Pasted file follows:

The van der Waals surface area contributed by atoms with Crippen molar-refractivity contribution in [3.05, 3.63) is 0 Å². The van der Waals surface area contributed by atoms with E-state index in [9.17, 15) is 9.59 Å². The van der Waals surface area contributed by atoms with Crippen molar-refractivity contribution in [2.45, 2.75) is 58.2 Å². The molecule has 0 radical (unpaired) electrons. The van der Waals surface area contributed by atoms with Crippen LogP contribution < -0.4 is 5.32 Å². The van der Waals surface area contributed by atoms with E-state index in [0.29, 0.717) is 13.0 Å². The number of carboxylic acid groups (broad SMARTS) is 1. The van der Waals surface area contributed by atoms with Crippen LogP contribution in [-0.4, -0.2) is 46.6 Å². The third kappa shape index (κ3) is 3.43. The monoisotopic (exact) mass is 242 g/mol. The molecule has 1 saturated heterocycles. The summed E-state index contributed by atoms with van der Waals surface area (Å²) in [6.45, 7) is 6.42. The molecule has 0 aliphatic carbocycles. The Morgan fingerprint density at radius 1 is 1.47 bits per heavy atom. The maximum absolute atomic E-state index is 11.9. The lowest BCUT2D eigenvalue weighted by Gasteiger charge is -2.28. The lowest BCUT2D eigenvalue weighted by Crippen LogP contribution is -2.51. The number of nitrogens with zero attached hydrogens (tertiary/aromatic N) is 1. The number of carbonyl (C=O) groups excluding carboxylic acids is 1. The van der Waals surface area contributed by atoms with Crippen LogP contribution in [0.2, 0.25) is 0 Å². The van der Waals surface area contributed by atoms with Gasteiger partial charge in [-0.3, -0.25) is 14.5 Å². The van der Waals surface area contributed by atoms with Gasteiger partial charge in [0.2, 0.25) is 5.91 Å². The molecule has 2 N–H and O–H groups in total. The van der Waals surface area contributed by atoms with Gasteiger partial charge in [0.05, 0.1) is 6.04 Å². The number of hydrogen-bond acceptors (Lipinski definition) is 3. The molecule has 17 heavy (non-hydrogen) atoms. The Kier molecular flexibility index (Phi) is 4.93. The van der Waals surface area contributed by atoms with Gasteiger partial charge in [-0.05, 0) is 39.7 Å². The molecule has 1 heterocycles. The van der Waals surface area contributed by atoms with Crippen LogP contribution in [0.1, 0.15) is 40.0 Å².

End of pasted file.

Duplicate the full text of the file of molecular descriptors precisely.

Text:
The van der Waals surface area contributed by atoms with Crippen molar-refractivity contribution in [3.05, 3.63) is 0 Å². The van der Waals surface area contributed by atoms with E-state index in [9.17, 15) is 9.59 Å². The van der Waals surface area contributed by atoms with Crippen molar-refractivity contribution in [2.45, 2.75) is 58.2 Å². The molecule has 0 radical (unpaired) electrons. The van der Waals surface area contributed by atoms with Crippen LogP contribution < -0.4 is 5.32 Å². The van der Waals surface area contributed by atoms with E-state index in [0.29, 0.717) is 13.0 Å². The number of carboxylic acid groups (broad SMARTS) is 1. The van der Waals surface area contributed by atoms with Crippen LogP contribution in [-0.4, -0.2) is 46.6 Å². The third kappa shape index (κ3) is 3.43. The monoisotopic (exact) mass is 242 g/mol. The molecule has 1 saturated heterocycles. The summed E-state index contributed by atoms with van der Waals surface area (Å²) in [6.45, 7) is 6.42. The molecule has 0 aliphatic carbocycles. The Morgan fingerprint density at radius 1 is 1.47 bits per heavy atom. The maximum absolute atomic E-state index is 11.9. The lowest BCUT2D eigenvalue weighted by Gasteiger charge is -2.28. The lowest BCUT2D eigenvalue weighted by Crippen LogP contribution is -2.51. The number of nitrogens with zero attached hydrogens (tertiary/aromatic N) is 1. The number of carbonyl (C=O) groups excluding carboxylic acids is 1. The van der Waals surface area contributed by atoms with Crippen LogP contribution in [0.2, 0.25) is 0 Å². The van der Waals surface area contributed by atoms with Gasteiger partial charge in [-0.3, -0.25) is 14.5 Å². The van der Waals surface area contributed by atoms with Gasteiger partial charge in [0.2, 0.25) is 5.91 Å². The molecule has 2 N–H and O–H groups in total. The van der Waals surface area contributed by atoms with Gasteiger partial charge in [0.05, 0.1) is 6.04 Å². The number of hydrogen-bond acceptors (Lipinski definition) is 3. The molecule has 17 heavy (non-hydrogen) atoms. The Kier molecular flexibility index (Phi) is 4.93. The van der Waals surface area contributed by atoms with Gasteiger partial charge in [-0.05, 0) is 39.7 Å². The molecule has 1 heterocycles. The van der Waals surface area contributed by atoms with Crippen LogP contribution in [0.1, 0.15) is 40.0 Å².